1958 4¢ Lincoln-Douglas Debates
US #1115 was issued in Freeport, Illinois, on the 100th anniversary of the debate there.

On August 21, 1858, Abraham Lincoln participated in the first of seven debates against Stephen Douglas.  Part of a race for an Illinois seat in the US Senate, they became known as the Lincoln-Douglas Debates or the Great Debates of 1858.

Lincoln’s opposition of Douglas had actually begun a few years earlier.  In 1854, he vocally opposed Douglas’s Kansas-Nebraska Act, which repealed the Missouri Compromise that had restricted slavery.

1958 4¢ Lincoln-Douglas Debates Classic First Day Cover
US #1115 – Classic First Day Cover

The act included popular sovereignty, which gave those deemed citizens the right to determine whether or not to allow slavery in their territory.  In response to this, Lincoln delivered his “Peoria Speech,” which claimed the Kansas Act “declared indifference, but as I must think, covert, real zeal, for the spread of slavery, I cannot but hate.  I hate it because of the monstrous injustice of slavery itself.  I hate it because it deprives our republican example of its just influence in the world…”

2009 42¢ Abraham Lincoln: Politician
US #4382 – Issued for Lincoln’s 200th birthday, this stamp features an illustration of a Lincoln-Douglas debate.

By June 1858, the Illinois Republicans unanimously nominated Lincoln as their “first and only choice for the United States Senate.”  That evening, Lincoln delivered the speech that catapulted him into the national limelight – the House Divided speech.

2009 42¢ Abraham Lincoln: Politician Fleetwood First Day Cover
US #4382 – Fleetwood First Day Cover

The attention Lincoln received from his speech led Douglas to agree to a series of debates.  The first was held on August 21, 1858, in Ottawa, Illinois.  Subsequent debates were held on August 27 in Freeport, September 15 in Jonesboro, September 18 in Charleston, October 7 in Galesburg, October 13 in Quincy, and October 15 in Alton.

1869 90¢ Lincoln Pictorial
US #122 – Lincoln Pictorial stamp

One topic was especially prominent throughout the debates – slavery, with much emphasis on the expansion of the institution into new territories.  Douglas called Lincoln a divisive radical who supported racial equality, while Lincoln emphasized the moral wickedness of slavery and the bloodshed that resulted from Douglas’s popular sovereignty.

Lincoln Stamp & Coin Collection w/Album
Item #M10385 – Lincoln coin and stamp collection with illustrated album

Due to the growing interest in the slavery issue in neighboring states and across the country, stenographers were sent to the debates to record Lincoln and Douglas’s arguments to be published in newspapers.  However, newspapers of the day were often slanted toward the different political parties.  It was common for newspapers to correct the grammatical errors made by the stenographers recording their preferred candidate’s speeches, while leaving their opponent’s speeches in their rough form.  This made one candidate appear less intelligent than his opponent.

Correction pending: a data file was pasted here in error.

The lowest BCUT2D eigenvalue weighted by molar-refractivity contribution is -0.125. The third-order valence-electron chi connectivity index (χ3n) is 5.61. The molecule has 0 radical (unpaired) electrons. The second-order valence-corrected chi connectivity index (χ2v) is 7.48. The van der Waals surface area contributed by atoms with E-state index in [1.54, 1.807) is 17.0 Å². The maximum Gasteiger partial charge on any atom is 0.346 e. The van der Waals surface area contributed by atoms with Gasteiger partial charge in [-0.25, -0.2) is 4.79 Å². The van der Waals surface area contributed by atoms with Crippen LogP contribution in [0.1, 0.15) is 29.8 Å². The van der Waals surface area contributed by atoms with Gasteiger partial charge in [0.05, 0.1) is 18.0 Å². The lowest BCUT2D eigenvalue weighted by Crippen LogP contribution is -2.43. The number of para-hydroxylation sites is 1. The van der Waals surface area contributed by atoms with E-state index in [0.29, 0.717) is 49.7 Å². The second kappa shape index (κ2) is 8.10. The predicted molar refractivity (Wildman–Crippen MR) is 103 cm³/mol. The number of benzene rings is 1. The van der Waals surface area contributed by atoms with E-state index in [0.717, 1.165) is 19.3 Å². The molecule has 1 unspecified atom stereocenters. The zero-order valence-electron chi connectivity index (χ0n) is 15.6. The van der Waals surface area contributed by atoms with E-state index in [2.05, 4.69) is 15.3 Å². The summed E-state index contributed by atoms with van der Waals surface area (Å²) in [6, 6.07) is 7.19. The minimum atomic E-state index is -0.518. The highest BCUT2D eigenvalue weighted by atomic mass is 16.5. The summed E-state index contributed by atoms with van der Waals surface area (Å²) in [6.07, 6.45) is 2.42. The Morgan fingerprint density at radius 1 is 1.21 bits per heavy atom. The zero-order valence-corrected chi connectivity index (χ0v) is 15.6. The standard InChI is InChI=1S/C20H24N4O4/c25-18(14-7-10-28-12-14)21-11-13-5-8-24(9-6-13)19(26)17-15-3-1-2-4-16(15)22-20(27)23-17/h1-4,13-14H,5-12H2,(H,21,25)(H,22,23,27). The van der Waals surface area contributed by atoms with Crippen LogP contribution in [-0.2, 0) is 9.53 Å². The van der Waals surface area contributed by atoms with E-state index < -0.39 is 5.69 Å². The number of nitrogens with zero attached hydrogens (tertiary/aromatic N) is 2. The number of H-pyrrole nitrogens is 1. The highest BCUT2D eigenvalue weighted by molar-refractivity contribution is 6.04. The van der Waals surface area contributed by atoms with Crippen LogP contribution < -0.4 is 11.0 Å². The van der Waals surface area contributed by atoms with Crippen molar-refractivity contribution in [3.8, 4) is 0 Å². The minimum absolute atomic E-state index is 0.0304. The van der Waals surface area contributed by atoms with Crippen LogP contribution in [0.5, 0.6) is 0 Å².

However, with the publication of his stirring words in countless Republican newspapers across the country, Lincoln established himself as an excellent speaker and soon found his national fame and popularity growing.  Shortly after the debates, Lincoln collected his speeches and had them published in a book, which further increased his popularity.

Lincoln lost the election to Douglas.  At the time, US Senators were still selected by the state legislature.  However, two years later, Lincoln would win the popular vote against Douglas in Illinois, capturing the state’s 11 electoral votes.  From these earlier debates, Lincoln had gained the national fame that would lead him to the White House.

Click here to read the speeches from each debate.

Click here for more Lincoln stamps.

FREE printable This Day in History album pages
Download a PDF of today’s article.
Get a binder or other supplies to create your This Day in History album.

Discover what else happened on This Day in History.

Did you like this article? Click here to rate:
Share this Article


  1. Democrat Douglas called Republican Lincoln “a divisive radical”… history is not taught- hence it is forgotten.

  2. In 1858, the voters in Illinois didn’t actually vote for either Lincoln or Douglas. The original Constitution provided that Senators were to be chosen by the state legislatures, so in their debates Lincoln and Douglas were actually campaigning for local candidates for the Illinois legislature. More Democrats won legislative seats and they chose Douglas as U.S. Senator.

Leave a Reply

Your email address will not be published. Required fields are marked *